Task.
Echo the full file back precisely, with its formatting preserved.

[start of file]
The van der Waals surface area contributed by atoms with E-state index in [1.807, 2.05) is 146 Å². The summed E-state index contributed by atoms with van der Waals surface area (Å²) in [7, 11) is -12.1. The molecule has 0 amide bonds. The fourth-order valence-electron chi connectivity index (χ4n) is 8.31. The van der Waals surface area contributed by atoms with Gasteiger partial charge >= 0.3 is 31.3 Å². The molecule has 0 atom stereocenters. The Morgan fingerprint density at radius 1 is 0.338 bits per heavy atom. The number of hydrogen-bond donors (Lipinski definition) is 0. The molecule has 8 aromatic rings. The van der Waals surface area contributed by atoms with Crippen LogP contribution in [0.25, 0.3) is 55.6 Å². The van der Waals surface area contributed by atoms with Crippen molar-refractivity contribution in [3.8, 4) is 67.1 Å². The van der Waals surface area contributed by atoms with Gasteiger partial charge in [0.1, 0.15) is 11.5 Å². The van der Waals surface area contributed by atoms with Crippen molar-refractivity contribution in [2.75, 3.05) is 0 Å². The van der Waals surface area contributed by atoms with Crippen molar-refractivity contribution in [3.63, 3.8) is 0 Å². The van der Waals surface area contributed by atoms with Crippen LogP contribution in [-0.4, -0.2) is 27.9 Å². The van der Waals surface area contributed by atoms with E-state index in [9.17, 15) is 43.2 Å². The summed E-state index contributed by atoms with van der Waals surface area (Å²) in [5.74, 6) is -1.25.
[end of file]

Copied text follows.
The van der Waals surface area contributed by atoms with E-state index in [1.807, 2.05) is 146 Å². The summed E-state index contributed by atoms with van der Waals surface area (Å²) in [7, 11) is -12.1. The molecule has 0 amide bonds. The fourth-order valence-electron chi connectivity index (χ4n) is 8.31. The van der Waals surface area contributed by atoms with Gasteiger partial charge >= 0.3 is 31.3 Å². The molecule has 0 atom stereocenters. The Morgan fingerprint density at radius 1 is 0.338 bits per heavy atom. The number of hydrogen-bond donors (Lipinski definition) is 0. The molecule has 8 aromatic rings. The van der Waals surface area contributed by atoms with Crippen LogP contribution in [0.25, 0.3) is 55.6 Å². The van der Waals surface area contributed by atoms with Crippen molar-refractivity contribution in [3.8, 4) is 67.1 Å². The van der Waals surface area contributed by atoms with Gasteiger partial charge in [0.1, 0.15) is 11.5 Å². The van der Waals surface area contributed by atoms with Crippen molar-refractivity contribution in [2.75, 3.05) is 0 Å². The van der Waals surface area contributed by atoms with Crippen molar-refractivity contribution in [3.63, 3.8) is 0 Å². The van der Waals surface area contributed by atoms with Crippen LogP contribution in [-0.4, -0.2) is 27.9 Å². The van der Waals surface area contributed by atoms with E-state index in [9.17, 15) is 43.2 Å². The summed E-state index contributed by atoms with van der Waals surface area (Å²) in [5.74, 6) is -1.25.